Ascot decides to wear another hat

RACING: Accused of an attitude problem, Britain's most class-conscious track is now promoting a friendlier face. Greg Wood reports
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"Ascot'', muses a character in Jamie Reid's recent novel, Home On The Range, "is the most pompous, the most formal and the most protocol- conscious race-track in Europe. It is run by a kind of last-ditch officer class in bowler hats employing last-ditch NCO bowlers from the lower orders to man the gates, guard the enclosures and keep out all riff-raff."

Until recently, it would have been difficult to sum up the Ascot experience more succinctly. The course's facilities and quality of competition have long been the equal of any race-track in the world, but a memorable day at the races is about rather more than that. You need a buzz, an atmosphere of tension and exuberance, and that was something which Ascot seemed determined to stifle.

And when an ex-army officer, a 25-year veteran called Douglas Erskine- Crum, was appointed to the position of racecourse director six months ago, those who had hoped that Ascot might one day be the complete racecourse groaned with dismay. But this, of course, was simply an inverted form of the same snobbery. It may soon be revealed to be just as redundant.

Since Erskine-Crum started work in tandem with Nick Cheyne, who succeeded Sir Nicholas Beaumont last autumn as the clerk of the course, people have started to use the words "Ascot" and "innovation" in the same sentence while keeping a straight face.

Many racegoers have questions about the sport which they have always been afraid to ask. Before racing at Ascot tomorrow, at 11am, they will be able to put them to a panel including Lord Hartington, the BHB chairman, as well as trainers, jockeys, bookmakers, and Erskine-Crum himself.

An hour later, the course is claiming another first, a parade of horses available for part or club ownership. John Dunlop, Peter Walwyn, Kim Bailey and John Hills are among the trainers taking part, and the parade will be repeated before the meetings on 5 April and 22 April.

Small steps, perhaps, but it is still hard to imagine them being taken a couple of years ago. Or, for that matter, the two-for-one promotion which will allow day members' badges for the meetings tomorrow and next Wednesday to be exchanged for badges for either or both of the track's subsequent meetings in April.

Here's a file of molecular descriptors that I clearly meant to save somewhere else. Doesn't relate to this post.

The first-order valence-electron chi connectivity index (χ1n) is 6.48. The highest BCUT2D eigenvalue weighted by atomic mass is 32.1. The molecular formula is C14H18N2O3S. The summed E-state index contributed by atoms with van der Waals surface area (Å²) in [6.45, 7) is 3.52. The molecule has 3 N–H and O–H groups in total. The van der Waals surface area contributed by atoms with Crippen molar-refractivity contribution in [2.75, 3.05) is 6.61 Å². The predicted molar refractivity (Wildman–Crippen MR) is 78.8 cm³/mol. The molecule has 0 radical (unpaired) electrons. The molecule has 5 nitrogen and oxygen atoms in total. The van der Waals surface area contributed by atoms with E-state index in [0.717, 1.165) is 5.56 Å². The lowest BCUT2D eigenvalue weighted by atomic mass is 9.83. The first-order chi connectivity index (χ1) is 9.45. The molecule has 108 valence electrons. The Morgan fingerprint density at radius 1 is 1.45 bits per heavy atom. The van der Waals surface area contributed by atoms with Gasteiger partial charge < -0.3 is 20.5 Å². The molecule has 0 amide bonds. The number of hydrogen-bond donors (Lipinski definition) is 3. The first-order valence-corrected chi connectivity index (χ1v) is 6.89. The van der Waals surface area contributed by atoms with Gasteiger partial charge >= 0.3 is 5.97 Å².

"We've done a lot of painting and we've spent a lot of money upgrading the facilities for all our visitors," Erskine-Crum says. "We're doing a lot of promoting and we hope to theme every meeting so there's much more for people than just coming to the races. The customer comes first, and we really want to make sure that everybody who works at Ascot understands that."

He did not add, "even the gatemen", but then Erskine-Crum hopes that the image of surliness in a bowler hat may already be a thing of the past. "It takes time for things to work through," he said. "Nicky Beaumont started to train the bowler-hatted gentlemen about two years ago, and there's no doubt that there was a change in attitude as it started to get through. He takes the credit for that."

The key to Ascot's future success, he believes, is "not to have a clean break, but to look for evolution. We're trying to build on the past strengths and highlight the quality of the racing, the facilities and the customer service, and to establish Ascot firmly as the premier racecourse in Europe."

An important element in that aim is the course's unique status. It is owned by the Queen and run on her behalf, via a lease from the Crown Estates, by the three-man Ascot Authority. All profits are used either to increase prize money or improve facilities, rather than held privately or distributed around the less successful tracks in a large group.

The latest improvement is the conversion of a dark room above some Tote windows behind the grandstand into a bright, spotless pavilion restaurant, which is also used for conferences and functions on non-race days. During the Royal meeting, perhaps significantly, it will be open to racegoers from both the grandstand and Royal enclosures.

Before long, Erskine-Crum hopes to see comment cards spread throughout the bars to allow customers to pass on their thoughts about complaints. In the centre of the course, meanwhile, the establishment of a new hospitality area will also have benefits, such as extra bars and televisions, for Heath enclosure racegoers. Already, those who pay just £1 to watch Royal Ascot from the inside rail arguably enjoy the best racing deal anywhere in the world.

The 200,000 spectators who pass through the gates during just four days in June are a testament to Ascot's potential for still greater success. If the new management can continue to turn good intentions into action, the pre-eminent status which Erskine-Crum is seeking may be within reach.